CASINO CONCEPT: From Mississippi promoters.

The Mississippi casino group that wants to get a license in Pope County is dangling the promise of $1 million a year in local charitable contributions if it’s successful.

The latest release from a local PR firm:


Gulfside Casino Partnership today said it would establish the Pope County Education Foundation if granted a license in the state. The Arkansas-based nonprofit would be funded by tax-deductible contributions, including a $20-million commitment from River Valley Casino, Gulfside’s proposed $250-million project in Pope County.

“We are excited to announce our continued commitment to Pope County,” said Terry Green, co-owner of Gulfside. “In addition to our plans for River Valley Casino, which include a hotel, conference center and performing arts venue, this foundation would amplify our investment in the region well beyond our resort.”

If established, the foundation would receive a $1-million annual contribution from River Valley Casino for 20 years once it commences operations. Its funds would be distributed to local public schools for academic programming, student experiences, facility upgrades and other educational initiatives as directed by the five Pope County school districts.

Pending approval by the Arkansas Racing Commission, the proposed River Valley Casino would create more than 1,500 permanent hospitality jobs for a total payroll of $60.5 million. It would support more than $28 million in gaming taxes to the county, state and Arkansas Racing Commission for the live racing purse and awards fund, as well as ad valorem, property, sales and other traditional taxes.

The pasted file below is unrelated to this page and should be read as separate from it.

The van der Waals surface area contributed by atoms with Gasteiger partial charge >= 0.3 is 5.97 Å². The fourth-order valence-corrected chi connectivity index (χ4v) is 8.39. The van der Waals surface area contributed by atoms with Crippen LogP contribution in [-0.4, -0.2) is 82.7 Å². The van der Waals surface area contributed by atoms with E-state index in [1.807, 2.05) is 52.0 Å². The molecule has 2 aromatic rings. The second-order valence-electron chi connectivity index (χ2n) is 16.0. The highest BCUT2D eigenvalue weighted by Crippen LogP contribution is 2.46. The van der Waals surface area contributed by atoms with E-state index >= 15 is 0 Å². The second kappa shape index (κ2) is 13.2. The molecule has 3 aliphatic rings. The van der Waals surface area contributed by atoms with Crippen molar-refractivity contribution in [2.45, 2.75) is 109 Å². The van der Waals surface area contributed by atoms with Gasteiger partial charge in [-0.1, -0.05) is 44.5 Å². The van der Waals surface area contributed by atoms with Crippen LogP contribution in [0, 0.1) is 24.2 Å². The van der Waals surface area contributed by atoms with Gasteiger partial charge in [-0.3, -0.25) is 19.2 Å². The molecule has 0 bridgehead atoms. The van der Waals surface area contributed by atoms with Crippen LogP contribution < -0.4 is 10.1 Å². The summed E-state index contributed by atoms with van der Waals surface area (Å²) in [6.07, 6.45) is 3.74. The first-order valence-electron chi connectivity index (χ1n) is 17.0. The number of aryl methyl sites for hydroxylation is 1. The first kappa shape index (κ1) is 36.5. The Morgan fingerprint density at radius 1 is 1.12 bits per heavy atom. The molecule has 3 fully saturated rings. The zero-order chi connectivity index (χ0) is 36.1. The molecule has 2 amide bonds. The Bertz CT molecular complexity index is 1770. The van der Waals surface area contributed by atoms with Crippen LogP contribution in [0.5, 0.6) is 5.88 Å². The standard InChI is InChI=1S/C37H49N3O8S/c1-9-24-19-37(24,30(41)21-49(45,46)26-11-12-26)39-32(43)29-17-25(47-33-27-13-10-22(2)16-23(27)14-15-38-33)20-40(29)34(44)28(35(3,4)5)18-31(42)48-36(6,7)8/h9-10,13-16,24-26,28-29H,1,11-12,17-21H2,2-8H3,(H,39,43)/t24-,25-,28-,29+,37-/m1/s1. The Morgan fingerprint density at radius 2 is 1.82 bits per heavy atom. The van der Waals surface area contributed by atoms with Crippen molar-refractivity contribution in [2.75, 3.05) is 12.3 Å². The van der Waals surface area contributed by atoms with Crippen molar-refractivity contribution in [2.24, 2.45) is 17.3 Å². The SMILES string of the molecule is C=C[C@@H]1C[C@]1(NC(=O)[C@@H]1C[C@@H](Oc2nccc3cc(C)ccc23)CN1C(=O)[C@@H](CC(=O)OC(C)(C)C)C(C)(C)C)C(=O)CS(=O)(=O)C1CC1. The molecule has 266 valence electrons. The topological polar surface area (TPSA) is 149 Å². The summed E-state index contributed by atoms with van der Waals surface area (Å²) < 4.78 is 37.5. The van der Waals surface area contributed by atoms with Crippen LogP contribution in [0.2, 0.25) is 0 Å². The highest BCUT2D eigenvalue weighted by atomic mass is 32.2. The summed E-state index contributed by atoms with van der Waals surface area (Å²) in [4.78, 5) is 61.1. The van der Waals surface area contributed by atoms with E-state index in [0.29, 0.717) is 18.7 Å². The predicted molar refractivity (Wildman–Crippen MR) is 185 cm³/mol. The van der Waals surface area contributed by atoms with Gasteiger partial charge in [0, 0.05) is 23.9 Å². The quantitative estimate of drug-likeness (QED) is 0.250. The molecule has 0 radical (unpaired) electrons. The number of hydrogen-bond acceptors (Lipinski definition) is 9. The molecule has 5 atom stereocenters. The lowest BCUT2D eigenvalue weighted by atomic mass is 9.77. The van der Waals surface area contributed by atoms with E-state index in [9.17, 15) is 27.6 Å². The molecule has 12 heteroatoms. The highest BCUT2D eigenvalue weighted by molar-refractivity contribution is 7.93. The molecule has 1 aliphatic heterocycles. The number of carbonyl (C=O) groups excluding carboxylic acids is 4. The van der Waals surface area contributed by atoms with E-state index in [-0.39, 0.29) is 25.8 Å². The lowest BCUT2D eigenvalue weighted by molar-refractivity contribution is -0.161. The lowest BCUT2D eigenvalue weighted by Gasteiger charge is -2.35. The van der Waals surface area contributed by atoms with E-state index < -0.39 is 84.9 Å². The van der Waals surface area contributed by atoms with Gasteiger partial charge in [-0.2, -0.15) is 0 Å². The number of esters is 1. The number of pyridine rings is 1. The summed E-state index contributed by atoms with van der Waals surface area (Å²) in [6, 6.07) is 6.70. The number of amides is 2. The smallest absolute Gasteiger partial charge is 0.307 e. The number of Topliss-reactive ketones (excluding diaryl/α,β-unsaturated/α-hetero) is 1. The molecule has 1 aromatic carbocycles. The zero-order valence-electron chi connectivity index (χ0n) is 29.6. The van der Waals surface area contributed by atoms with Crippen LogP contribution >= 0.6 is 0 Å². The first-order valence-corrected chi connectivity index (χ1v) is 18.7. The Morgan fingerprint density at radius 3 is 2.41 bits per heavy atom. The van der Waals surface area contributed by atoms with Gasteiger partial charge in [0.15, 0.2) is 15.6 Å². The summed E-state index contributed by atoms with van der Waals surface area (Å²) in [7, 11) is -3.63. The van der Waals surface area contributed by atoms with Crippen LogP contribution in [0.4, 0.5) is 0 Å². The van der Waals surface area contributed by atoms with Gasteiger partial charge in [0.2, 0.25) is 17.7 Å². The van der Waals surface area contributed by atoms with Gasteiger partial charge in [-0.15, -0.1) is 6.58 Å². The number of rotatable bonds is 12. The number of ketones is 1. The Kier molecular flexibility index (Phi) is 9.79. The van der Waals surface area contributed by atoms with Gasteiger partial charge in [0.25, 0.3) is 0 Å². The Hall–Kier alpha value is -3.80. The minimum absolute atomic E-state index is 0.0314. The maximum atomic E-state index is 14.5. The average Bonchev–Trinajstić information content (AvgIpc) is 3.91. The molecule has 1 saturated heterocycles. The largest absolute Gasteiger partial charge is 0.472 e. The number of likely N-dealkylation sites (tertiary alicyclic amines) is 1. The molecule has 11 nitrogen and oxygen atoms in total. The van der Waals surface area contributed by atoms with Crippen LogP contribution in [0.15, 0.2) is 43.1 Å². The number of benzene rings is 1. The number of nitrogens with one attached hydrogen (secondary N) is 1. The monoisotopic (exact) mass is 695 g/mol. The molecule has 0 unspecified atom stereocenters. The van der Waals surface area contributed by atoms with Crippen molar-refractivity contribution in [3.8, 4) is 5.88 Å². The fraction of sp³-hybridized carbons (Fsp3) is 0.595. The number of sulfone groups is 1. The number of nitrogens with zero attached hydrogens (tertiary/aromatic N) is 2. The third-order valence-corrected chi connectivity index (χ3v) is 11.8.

The state Racing Commission is to meet Thursday to propose rules for casino regulation under newly adopted Amendment 100, which provides for existing casinos in Hot Springs and West Memphis and new ones in Jefferson and Pope counties. Significant opposition has arisen to a casino in Pope County, with no current local official as yet ready to provide the needed approval for a casino there. A lawsuit is also pending since a lame duck county judge signed a letter expressing support for the Mississippi group.

Other potential operators are undoubtedly ready to match charitable promises. The Cherokee and Chocataw tribes, which operate casinos elsewhere, have been among those expressing interest.


Whether $1 million will offset the damage done annually by problem gambling is a good question. Casinos typically are highly profitable and Amendment 100 cut dramatically the prevailing tax on betting at casinos.  The Gulfside group anticipates $120 million in gambling revenue in the beginning.

The Oaklawn Foundation says it has been donating $750,000 to $1 million a year to charitable causes in the Hot Springs area with proceeds from its casino.